I am not much of a nature photographer, but you don't have to be very good to get some interesting images near where I live. That's because I am blessed to live near a monument to the foresight of the Republican party. I live near Rock Creek Park.
A little less than a year ago, I was riding on the hiker-biker trail that runs along the creek just north of Military Road. I was struck by a particularly lush little stretch where the canopy of trees over the creek created a vivid, deep green reflection in a pool below an unnamed rapid. I came back a little later with my camera. For the last 11 months, I've returned periodically and photographed the same spot as the seasons changed. A few of the pictures accompany this post.
I've seen deer picking their way across the stream in the cold mists of a November morning. I have seen the canopy of trees, bare, spiky and black, frosted with snow. I've seen mallards feeding. I've seen dozens of city people enjoying the picnic tables and barbecue grills set along the little valley floor between the creek and Beach Drive.
Rock Creek Park at this stage, five or so miles from its confluence with the Potomac, is an engaging mix of the urban and the natural. Thousands of commuters drive by on weekdays, going to and from downtown DC. On the weekends, the drive is closed to cars and becomes a haven for bikers and joggers. People with no weekend country homes, no green to call their own, set themselves and their families up on the banks of the creek to picnic and play, members of the propertied class for at least a few hours. Yet for all this traffic, it's not hard to take a little walk and see no one, to be alone with just the woods and the rocky, tumbling stream, as if wandering in the mountains far from any town rather than well within the confines of the District of Columbia.
It calls to mind the passage from Shakespeare's Julius Caesar in which Marc Antony reveals to the Roman crowds the terms of Caesar's last will and testament. Caesar, he tells the crowd, has bequeathed to them his orchards along the Tiber. They will be urban parks.
He hath left them you and to you heirs forever
Common pleasures to walk abroad and recreate yourselves.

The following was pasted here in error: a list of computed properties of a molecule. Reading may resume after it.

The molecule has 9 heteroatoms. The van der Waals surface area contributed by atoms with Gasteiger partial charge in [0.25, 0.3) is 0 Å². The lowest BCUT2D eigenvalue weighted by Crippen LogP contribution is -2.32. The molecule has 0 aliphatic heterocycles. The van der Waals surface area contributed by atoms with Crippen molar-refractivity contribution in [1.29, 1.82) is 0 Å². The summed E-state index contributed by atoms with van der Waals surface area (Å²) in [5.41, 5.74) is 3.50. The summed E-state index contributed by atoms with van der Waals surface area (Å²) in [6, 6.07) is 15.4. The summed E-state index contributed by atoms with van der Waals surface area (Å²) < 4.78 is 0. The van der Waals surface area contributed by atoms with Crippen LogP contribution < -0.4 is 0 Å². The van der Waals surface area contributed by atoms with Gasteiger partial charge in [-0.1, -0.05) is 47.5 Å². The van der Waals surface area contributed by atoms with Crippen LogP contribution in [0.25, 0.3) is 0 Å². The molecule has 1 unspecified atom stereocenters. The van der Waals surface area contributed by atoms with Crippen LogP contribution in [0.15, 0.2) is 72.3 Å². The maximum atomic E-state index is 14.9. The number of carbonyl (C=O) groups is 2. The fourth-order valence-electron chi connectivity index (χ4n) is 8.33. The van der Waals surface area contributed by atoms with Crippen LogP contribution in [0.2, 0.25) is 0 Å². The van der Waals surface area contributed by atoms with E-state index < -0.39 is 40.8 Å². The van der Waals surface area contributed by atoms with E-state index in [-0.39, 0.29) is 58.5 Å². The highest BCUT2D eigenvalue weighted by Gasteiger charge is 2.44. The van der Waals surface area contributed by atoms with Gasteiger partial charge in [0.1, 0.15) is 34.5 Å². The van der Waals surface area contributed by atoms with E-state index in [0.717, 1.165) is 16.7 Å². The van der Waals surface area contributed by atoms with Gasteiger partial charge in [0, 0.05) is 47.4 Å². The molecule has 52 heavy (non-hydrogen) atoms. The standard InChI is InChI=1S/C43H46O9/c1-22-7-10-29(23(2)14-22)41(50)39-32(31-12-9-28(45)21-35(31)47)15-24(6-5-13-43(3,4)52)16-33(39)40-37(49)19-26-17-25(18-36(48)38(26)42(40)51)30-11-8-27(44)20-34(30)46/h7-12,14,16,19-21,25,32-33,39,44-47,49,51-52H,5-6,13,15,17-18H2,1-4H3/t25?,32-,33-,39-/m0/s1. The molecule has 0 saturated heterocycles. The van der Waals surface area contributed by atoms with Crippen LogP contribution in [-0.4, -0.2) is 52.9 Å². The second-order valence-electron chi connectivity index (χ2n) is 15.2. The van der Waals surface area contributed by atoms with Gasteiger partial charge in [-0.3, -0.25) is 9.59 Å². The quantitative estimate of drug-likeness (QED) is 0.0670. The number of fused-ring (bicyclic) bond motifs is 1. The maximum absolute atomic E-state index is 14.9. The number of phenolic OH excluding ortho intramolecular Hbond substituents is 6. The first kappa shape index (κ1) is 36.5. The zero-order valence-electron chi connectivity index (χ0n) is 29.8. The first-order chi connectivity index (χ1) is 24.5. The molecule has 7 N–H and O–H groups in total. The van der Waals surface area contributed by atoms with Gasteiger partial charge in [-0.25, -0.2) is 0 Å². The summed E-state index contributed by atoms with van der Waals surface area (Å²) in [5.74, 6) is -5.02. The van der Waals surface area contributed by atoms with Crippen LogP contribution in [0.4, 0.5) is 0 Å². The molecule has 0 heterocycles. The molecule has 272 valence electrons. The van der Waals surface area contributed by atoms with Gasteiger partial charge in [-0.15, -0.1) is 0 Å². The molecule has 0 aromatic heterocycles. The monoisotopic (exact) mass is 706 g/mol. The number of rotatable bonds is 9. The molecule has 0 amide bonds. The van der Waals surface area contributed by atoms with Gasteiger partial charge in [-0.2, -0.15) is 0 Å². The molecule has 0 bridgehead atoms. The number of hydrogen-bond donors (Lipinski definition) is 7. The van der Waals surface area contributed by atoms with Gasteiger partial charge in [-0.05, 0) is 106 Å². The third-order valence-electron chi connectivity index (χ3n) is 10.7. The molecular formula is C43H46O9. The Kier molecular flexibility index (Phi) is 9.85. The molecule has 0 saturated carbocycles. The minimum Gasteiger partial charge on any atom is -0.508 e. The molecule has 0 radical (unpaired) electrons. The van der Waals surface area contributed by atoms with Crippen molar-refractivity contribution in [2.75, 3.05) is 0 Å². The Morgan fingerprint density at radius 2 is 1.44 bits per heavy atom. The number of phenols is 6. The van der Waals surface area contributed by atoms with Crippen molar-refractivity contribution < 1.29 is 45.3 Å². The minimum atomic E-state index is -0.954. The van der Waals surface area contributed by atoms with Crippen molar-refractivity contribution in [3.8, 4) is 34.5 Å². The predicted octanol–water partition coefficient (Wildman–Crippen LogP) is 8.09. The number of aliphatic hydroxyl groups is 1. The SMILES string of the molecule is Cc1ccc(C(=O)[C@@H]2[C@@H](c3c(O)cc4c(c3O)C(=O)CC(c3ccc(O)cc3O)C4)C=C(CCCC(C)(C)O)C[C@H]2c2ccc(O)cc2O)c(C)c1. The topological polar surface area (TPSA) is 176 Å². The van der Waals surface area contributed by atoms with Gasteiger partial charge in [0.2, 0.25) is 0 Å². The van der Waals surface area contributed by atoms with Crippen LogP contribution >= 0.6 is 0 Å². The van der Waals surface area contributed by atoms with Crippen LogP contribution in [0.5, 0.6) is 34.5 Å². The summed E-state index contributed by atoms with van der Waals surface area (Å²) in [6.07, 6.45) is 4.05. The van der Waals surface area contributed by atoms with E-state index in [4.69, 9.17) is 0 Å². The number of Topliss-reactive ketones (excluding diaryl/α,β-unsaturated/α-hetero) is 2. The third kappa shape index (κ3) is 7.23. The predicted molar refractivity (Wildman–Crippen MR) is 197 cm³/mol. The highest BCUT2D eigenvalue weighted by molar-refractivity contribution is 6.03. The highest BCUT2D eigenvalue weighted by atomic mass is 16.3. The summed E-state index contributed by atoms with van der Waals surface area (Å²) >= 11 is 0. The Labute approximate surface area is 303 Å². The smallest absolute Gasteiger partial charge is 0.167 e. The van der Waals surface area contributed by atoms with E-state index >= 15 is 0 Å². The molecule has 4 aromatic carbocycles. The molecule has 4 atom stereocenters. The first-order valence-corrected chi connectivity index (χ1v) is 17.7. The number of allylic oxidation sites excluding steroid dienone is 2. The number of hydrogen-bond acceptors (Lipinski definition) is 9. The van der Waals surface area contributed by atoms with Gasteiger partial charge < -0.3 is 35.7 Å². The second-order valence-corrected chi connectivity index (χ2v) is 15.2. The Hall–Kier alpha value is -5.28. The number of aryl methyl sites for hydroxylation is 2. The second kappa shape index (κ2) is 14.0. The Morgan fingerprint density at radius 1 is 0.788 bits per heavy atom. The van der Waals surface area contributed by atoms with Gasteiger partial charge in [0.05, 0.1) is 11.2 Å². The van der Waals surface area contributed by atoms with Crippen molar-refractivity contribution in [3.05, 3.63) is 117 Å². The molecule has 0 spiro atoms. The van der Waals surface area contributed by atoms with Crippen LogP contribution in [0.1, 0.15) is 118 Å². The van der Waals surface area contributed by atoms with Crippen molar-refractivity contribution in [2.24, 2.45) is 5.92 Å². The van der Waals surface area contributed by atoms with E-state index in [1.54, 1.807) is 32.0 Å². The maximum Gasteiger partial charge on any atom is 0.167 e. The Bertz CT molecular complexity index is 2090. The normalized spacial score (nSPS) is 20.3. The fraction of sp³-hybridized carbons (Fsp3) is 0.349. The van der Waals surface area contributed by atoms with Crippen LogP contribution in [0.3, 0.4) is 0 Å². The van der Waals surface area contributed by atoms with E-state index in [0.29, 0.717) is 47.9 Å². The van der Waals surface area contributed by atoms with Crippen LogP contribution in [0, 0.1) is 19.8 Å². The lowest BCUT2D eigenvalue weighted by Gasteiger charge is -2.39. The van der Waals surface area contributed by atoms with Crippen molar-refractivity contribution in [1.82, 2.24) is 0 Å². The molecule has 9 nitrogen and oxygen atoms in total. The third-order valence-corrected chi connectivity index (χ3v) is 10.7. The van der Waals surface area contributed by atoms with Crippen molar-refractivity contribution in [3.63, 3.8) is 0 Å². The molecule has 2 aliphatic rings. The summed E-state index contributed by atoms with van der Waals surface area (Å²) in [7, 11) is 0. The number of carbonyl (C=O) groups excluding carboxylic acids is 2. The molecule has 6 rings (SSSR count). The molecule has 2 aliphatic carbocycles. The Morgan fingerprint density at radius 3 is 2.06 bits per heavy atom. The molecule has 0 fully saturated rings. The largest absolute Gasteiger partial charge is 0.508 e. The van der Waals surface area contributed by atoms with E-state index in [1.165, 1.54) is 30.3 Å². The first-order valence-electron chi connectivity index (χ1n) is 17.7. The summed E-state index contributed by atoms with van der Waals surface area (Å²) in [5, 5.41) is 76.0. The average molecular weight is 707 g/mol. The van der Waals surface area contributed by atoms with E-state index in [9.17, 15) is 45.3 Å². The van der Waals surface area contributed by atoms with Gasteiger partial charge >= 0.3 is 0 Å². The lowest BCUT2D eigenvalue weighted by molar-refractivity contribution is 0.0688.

I can't vouch for the historical accuracy of Shakespeare's account, but I believe it attests to the feeling, in Shakespeare's time if not also in Caesar's, that it is important to provide a community with parks, with pieces of natural ground to which the people can repair, rest and recreate themselves.
Fortunately, the consensus in favor of government action for things such as parks still held sway in 1890, when a Republican Congress passed the legislation creating Rock Creek Park, authorizing the purchase of up to 2,000 acres of private land. A Republican president, Benjamin Harrison, signed the legislation into law.
Sadly, it's impossible to imagine today's Republicans doing anything so wise. Use tax dollars to buy private land? Set it aside so you can't hunt on it? And primarily for the people of Washington? Today's Republicans take it as dogma that government should be "starved," a principle that they are applying with particular zeal to the National Park Service. Buying private land and setting it aside would be construed as socialism or unconstitutional. Some kind of self-appointed militia would probably arm itself and try to seize the park to preserve hunting rights. And no good Republican of today would vote for anything to benefit the city of Washington, a place the party values at roughly the level of Pyongyang, Tehran, Sodom, and Gomorrah.
I guess I should just be grateful that the earlier version of the Republican Party had its day in D.C.